Google leveraged its new multiyear status as ‘The Official Cloud of the NCAA’ with its debut cloud computing campaign – spanning TV ads and a machine-learning competition – during March Madness.

The objective behind the new NCAA partnership is part of the company’s new strategy of expanding its reach beyond major client companies by ‘taking complex topics such as cloud computing, machine learning and artificial intelligence and make them relatable to a wider audience’.

The new campaign is spearheaded by a pair of 30-second commercials that aim to demystify data analytics and machine learnings. 

The creative features hoops tournament related questions such as ‘Do players dunk more if they have 50,000 followers?’, ‘Are math majors better at analyzing the court?’ and even ‘Do kids from big cities handle crowd noise better?’

As well as airing on TV during the official tournament broadcasts, they are also simplified across the sponsor and the rights-holders digital and social channels.

The campaign, developed in harness with San Francisco-based creative agency Eleven, also sees Google Cloud use AI to create several further 15-second spots at the beginning of the second half of each game during the Final Four showpiece. 

This phase of the activation will combine Google technology and NCAA historical data to create real-time ads that attempt to answer questions such as whether the game might ‘come down to the wire’.

The partners have assembled a team of hardcore hoops fans and data scientists, called ‘The Wolfpack’, to come up with relevant questions (eg ‘What mascots have the most Final Four appearances: cats or dogs?’) for Google Cloud to surface on social media.

Plus, the Wolfpack will also be responsible for all data analyzing behind the scenes and better inform Google as its marketing campaign expands in the future.

A further, bracket-based strand of the activation sees Google team up with the MCAA to host a Kaggle competition.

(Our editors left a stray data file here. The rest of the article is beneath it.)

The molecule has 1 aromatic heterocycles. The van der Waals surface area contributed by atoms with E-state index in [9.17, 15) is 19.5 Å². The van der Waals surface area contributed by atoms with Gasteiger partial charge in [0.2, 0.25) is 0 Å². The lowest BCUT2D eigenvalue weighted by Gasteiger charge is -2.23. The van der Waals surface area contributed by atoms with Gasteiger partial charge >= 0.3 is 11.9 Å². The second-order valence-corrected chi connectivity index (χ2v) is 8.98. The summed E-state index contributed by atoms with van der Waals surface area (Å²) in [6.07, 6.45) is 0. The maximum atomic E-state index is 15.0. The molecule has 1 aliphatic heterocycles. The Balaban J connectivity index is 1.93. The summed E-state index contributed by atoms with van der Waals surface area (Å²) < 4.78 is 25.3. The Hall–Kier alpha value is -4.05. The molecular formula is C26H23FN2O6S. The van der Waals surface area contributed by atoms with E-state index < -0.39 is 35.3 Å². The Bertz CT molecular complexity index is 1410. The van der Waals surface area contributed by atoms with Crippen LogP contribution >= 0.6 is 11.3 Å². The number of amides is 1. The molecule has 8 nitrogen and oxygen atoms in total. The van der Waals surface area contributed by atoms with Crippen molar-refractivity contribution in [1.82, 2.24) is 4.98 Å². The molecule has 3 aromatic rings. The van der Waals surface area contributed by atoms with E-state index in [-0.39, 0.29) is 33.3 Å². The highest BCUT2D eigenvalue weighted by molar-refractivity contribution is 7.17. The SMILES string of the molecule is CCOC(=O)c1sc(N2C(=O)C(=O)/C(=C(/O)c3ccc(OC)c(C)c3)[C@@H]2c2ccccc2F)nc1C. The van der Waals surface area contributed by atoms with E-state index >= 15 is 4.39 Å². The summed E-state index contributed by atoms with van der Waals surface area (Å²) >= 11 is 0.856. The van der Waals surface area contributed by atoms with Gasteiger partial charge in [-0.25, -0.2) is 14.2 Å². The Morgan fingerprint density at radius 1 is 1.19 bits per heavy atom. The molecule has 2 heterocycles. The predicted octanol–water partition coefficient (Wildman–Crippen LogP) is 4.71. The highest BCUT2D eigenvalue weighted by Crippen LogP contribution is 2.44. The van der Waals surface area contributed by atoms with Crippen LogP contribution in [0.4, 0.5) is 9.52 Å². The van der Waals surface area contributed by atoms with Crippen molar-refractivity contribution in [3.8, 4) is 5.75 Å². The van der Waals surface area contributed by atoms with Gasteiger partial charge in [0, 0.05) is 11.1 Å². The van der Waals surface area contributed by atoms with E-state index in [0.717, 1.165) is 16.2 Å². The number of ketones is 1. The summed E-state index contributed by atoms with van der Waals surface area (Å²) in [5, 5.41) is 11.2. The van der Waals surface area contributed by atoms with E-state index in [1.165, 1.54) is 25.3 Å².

Google, the NCAA and Kaggle (the world’s premier online community of data scientists) are challenging participants to build and train machine learning models to forecast the outcomes of games in the college hoops tournament.

Kaggle, which has hosted previous contests for the tournament, has created a huge new college hoops data set that contains every play-by-play moment in men’s and women’s NCAA Division I basketball since 2009 – that’s more than 40 million plays.

While fans across the USA have a variety of strategies – from statistics, stars players and alma maters, to uniforms, colours and just old-fashioned guesses – when it comes to filling in March Madness brackets, but this activation introduces a new methodology – machine learning.

The deadline for entries into this competition was a few days prior to the start of the tournament and submissions are judged/scored by log loss, a common way of measuring accuracy of machine learning models.

The total prize money for the best performing applications of machine learning is $100,000.

“We think it is important to demystify data analytics and machine learning. One of the best ways to demystify the complexity is to use examples that are relatable. And the NCAA has so many examples that are relatable,” says Alison Wagonfeld, VP of marketing at Google Cloud.

“We want people from this campaign to think about all the data they have and ask questions, and know that Google Cloud can help them find answers. You can even think about it more broadly: ‘What kind of data does my company have and If I had better data, would I be able to run my company more effectively?” adds Wagonfield.


At Activative we’ve never had a bracket that has survived the first round of games during March Madness, so we need all the help we can get – even if the assistance does come from machines.

This activation is a fine example of a ‘show not tell’ awareness campaign.

Plus, one thing other rights-holders and sponsors can learn from this campaign is that those libraries of historical competition data that go back decades and which you never thought would be of use to anyone could turn out to be an activation treasure trove.

Commercial partners love working with rights-holders who can offer up such a treasure trove to build their unique activations around.

We can see not only Google Cloud, but plenty of other sponsors also placing such stats at the core of their activations across the sporting landscape.

In the near future Google Cloud says it will look at expanding its NCAA tie-up to other sports and to ‘work with universities around nutrition and concussions and how schools can help students be the best athletes they can be’.

According to Google Cloud itself, the tech outfit chose to sign on to a multi-year NCAA partnership because it would enable the company to ‘reach massive amounts of people included in its target audience – which include chief information officers, IT decision makers, students and developers, among others’.

In February, Google said its Cloud business was growing fast and (for the first time) is now generating revenue of at least $1bn per quarter; which is a decent improvement but still trails a long way behind Amazon’s $5bn per quarter and Microsoft’s Azure business.